Posted on Sunday, May 08, 2022 by Air1 Pastors
“There are ‘friends’ who destroy each other, but a real friend sticks closer than a brother.” – Proverbs 18:24 (NLT)
The privilege of enjoying deep, meaningful friendships is one of the best things about life. Oftentimes, friends seem closer to us than our actual family members. We all desire purposeful connections with people who have our back.
At the same time, many of us have been stabbed in the back by people we thought were devoted friends. We may look back on those relational investments and regretfully discover they were more destructive than they were beneficial.
Galatians 5:15 warns us about destructive relationships when it says, “But if you are always biting and devouring one another, watch out! Beware of destroying one another.” A bad betrayal by someone you love may have left you afraid to engage in new friendships. After all, if you never risk your heart, you never risk getting hurt again. Even though you may have had a painful experience in the past, God still has key people He designed for you to walk with in the future. Friendship was always a part of His plan.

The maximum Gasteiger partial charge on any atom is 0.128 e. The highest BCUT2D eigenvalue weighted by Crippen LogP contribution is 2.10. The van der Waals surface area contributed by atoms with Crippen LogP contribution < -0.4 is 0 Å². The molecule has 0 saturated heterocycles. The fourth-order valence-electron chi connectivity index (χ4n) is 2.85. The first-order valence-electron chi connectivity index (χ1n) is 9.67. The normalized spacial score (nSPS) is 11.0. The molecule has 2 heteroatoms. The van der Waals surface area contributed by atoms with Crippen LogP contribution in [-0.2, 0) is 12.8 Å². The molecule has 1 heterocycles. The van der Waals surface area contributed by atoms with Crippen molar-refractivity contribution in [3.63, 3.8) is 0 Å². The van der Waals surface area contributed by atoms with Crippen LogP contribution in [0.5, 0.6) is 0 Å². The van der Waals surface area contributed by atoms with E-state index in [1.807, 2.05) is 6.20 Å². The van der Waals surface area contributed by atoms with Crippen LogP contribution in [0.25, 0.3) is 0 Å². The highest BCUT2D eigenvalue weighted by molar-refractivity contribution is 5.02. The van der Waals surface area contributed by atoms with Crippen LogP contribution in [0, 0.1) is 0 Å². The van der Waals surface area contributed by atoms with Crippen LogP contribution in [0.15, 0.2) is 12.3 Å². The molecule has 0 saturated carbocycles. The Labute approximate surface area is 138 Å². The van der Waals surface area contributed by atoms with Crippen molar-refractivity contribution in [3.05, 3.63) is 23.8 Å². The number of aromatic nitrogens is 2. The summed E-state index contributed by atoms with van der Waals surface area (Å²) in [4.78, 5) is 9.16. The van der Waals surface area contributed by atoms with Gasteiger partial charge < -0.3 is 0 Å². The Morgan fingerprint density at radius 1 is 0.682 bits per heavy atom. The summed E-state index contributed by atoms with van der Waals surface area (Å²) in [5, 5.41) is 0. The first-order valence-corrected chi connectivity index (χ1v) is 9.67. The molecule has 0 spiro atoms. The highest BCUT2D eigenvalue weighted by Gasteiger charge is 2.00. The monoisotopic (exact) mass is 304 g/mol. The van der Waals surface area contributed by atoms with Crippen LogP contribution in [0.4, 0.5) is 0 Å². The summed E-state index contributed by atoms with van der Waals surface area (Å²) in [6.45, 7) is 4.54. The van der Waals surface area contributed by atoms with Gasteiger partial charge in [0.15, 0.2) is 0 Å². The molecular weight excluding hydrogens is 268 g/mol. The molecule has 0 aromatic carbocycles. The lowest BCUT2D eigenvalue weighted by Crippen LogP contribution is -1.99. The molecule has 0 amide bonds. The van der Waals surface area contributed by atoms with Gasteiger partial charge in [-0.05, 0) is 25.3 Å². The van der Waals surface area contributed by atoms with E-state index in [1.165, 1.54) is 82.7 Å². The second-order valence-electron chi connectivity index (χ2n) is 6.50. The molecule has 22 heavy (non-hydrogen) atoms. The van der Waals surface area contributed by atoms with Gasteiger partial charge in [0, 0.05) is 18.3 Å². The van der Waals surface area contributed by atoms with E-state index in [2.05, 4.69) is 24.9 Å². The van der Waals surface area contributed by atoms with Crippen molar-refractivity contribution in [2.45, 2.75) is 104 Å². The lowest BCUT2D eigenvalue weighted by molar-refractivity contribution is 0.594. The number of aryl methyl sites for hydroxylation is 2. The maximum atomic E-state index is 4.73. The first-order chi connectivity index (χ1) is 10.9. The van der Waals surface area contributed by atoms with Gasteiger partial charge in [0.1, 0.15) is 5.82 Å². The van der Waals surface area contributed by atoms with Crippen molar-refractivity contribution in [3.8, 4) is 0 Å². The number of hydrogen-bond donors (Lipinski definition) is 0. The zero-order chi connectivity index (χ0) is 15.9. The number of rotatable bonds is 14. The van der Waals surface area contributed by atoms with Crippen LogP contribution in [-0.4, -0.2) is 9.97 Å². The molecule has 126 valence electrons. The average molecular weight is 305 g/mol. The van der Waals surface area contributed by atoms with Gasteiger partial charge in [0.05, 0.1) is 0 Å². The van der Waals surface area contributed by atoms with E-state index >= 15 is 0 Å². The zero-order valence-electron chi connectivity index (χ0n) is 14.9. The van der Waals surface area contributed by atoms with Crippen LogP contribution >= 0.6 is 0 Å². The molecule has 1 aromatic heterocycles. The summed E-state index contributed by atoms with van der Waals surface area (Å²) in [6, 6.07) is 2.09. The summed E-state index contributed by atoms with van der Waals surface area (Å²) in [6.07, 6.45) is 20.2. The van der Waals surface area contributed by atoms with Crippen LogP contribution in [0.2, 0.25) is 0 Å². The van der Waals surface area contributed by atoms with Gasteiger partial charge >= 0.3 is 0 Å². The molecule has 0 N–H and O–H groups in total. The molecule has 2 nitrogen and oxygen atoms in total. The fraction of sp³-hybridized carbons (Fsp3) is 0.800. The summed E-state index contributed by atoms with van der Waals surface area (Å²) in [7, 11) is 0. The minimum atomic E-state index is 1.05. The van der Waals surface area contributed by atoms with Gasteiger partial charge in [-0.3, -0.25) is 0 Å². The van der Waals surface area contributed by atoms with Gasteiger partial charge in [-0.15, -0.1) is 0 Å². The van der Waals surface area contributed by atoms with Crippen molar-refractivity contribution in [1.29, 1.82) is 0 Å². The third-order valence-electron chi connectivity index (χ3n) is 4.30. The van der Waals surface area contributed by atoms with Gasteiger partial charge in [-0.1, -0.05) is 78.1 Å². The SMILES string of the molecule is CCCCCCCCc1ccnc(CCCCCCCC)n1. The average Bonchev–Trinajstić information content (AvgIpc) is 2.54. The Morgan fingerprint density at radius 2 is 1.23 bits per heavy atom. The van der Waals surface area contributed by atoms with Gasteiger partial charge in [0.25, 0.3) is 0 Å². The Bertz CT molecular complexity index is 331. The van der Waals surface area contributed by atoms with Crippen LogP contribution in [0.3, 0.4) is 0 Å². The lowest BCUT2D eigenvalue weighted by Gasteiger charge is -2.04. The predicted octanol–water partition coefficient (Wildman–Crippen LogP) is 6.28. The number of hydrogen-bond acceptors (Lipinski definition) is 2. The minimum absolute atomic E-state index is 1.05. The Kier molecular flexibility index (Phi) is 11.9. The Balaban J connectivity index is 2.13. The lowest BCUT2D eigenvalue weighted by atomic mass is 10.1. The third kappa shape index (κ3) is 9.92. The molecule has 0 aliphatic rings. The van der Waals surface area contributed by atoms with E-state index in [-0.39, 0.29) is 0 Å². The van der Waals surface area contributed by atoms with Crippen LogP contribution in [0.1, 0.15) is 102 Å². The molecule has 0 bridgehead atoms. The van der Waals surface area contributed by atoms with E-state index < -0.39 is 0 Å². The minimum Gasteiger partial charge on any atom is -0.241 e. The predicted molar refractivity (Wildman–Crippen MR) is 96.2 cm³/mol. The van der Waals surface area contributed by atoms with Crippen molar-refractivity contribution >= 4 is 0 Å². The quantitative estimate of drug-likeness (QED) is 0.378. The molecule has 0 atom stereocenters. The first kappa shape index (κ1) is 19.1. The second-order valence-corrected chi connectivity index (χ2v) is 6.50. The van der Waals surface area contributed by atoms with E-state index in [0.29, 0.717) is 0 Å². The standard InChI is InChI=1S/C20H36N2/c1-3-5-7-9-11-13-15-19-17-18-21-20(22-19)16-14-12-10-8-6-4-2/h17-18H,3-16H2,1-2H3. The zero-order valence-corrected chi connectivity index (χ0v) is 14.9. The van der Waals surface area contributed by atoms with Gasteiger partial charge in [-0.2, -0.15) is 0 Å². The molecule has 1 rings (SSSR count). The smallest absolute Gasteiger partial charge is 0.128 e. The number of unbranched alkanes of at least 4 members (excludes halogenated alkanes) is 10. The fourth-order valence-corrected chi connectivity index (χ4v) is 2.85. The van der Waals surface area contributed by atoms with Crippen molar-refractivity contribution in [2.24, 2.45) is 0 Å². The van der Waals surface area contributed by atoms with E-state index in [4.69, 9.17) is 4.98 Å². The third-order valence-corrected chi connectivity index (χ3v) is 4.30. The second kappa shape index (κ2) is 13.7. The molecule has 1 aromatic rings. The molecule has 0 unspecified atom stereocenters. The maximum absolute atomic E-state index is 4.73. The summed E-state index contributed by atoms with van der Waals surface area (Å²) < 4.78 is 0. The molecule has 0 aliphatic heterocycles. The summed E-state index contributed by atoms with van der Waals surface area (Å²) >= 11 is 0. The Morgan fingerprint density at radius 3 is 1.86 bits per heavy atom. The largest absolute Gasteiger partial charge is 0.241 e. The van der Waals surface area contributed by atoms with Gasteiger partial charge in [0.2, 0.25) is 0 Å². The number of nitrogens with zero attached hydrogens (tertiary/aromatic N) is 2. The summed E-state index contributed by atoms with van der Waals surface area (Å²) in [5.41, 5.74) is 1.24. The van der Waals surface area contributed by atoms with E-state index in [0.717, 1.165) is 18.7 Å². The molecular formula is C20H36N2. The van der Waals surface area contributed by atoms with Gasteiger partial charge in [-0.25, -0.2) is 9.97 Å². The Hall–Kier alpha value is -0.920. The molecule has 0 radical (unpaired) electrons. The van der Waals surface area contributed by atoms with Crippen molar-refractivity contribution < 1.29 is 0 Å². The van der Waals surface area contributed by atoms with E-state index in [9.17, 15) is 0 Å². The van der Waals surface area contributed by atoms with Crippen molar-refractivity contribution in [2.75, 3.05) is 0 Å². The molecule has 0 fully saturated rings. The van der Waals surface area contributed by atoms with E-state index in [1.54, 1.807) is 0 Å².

Some of the best relationships I’ve had have come from a dynamic sociologists call comunitas, which differs from our standard definition of community. We generally define community as a fellowship with other people who share common interests or beliefs.
Comunitas, on the other hand, speaks of the profound relationship formed in the context of a challenge, task, or mission. This word describes teammates who play a season together or soldiers who experience the frontlines of war together.
Consider this story… During WWI, a soldier saw his best buddy get hit by enemy gunfire. Calling out to his commander, he asked: “Sir, my friend has been shot! Can I carry him back here?” His commander said, “No, it won’t do any good to lose you both.” The soldier disregarded his commander’s words and bolted out of the trenches to try and save his friend. He was able to retrieve him; however, in the process, they were both mortally wounded. When they got to safety, the commander was furious, shouting, “Now I lost both of you! It wasn’t worth it!” Yet, with his dying breath the young soldier whispered, “But it was worth it, sir, because when I got to my friend, he said, ‘Jim, I knew you would come.’”
That’s a beautiful picture of what sacrificial friendship, comunitas, looks like. I don’t know about you, but I want to cultivate friendships that are forged in the fire. For it’s in the fire where we find true friends who will stick closer than a brother.
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